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Poll: PM scores 71pct approval as Harapan nears 100 days

Published:  |  Modified:

Prime Minister Dr Mahathir Mohamad scored a high approval rating of 71 percent as the Pakatan Harapan administration approached its 100th day in office, according to Merdeka Centre.

The pollster, however, noted that his rating dropped 12 percent during the period between May 31 and Aug 11.

Despite this, Mahathir outperformed his predecessor Najib Abdul Razak, whose highest rating following the 13th general election was 62 percent between June and August 2013. Prior to GE14, Najib's rating was a dismal 38 percent in April.

The Merdeka Centre survey also showed that Mahathir ranked highly among non-Malay voters with Indians at 93 percent and Chinese 83 percent, while Malays polled at 62 percent.

The 93-year-old politician, who is serving his second tenure as premier, having headed the nation for 22 years from 1981 to 2003, polled evenly among urban and rural voters in East and Peninsular Malaysia as well as those from various income and age groups.

 

He also scored highly among government and GLC staff at 81 percent. 

Country moving in the right direction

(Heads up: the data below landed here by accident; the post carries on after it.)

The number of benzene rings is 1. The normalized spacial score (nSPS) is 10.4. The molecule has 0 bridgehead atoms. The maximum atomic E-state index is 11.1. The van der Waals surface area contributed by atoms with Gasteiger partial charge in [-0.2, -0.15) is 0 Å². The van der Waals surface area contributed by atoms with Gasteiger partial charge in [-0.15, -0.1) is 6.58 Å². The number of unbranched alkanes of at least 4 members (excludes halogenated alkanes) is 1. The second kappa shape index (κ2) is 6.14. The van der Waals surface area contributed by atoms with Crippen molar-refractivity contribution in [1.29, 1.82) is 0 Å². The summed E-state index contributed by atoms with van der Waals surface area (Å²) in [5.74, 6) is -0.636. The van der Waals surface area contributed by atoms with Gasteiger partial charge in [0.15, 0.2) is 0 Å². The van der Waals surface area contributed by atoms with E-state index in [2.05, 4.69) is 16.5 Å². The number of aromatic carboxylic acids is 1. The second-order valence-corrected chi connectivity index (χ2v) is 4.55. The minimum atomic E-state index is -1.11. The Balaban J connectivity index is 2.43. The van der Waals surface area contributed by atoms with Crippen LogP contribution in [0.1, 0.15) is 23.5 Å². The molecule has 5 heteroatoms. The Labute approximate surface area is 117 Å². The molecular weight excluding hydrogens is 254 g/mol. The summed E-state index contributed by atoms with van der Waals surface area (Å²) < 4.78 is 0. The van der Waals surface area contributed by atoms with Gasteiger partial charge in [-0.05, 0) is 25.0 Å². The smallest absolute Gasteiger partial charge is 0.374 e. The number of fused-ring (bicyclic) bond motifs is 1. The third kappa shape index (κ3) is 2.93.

Meanwhile, the Harapan government was also ranked positively by more than two-thirds of the respondents, at 67 percent.

The pollster revealed that while 64 percent of the voters polled felt the country was "going in the right direction" in matters concerning leadership and current issues following the May 9 general election, this number had ebbed to 55 percent by August.

This period also saw the percentage of those who felt the country was moving on the wrong track increase from just 12 to 24.

This was in particular among Malay voters, which saw sentiments slide to below 50 percent for the first time since GE14, "likely over continued economic concerns and heightened use of race and religious rhetoric by the opposition".

The highest satisfaction rating, meanwhile, came from the Indian community, at 75 percent.

There was also a discrepancy between the highest and lowest income groups, with up to 68 percent of those with a monthly income exceeding RM7,000 felt that Malaysia was on the right track while only 47 percent of those earning below RM2,000 agreed.

The survey indicated that this dip in the overall numbers could be due to the "dissipating euphoria" from the general election results and "natural friction" as expectations encounter reality as the new government implements its promises and deals with current issues.

Also, the last time the country ranked positively with voters in terms of direction was prior to December 2013.

The survey involved 1,160 voters through a random stratified sampling method that matches the national demography and was conducted from Aug 7- 14.

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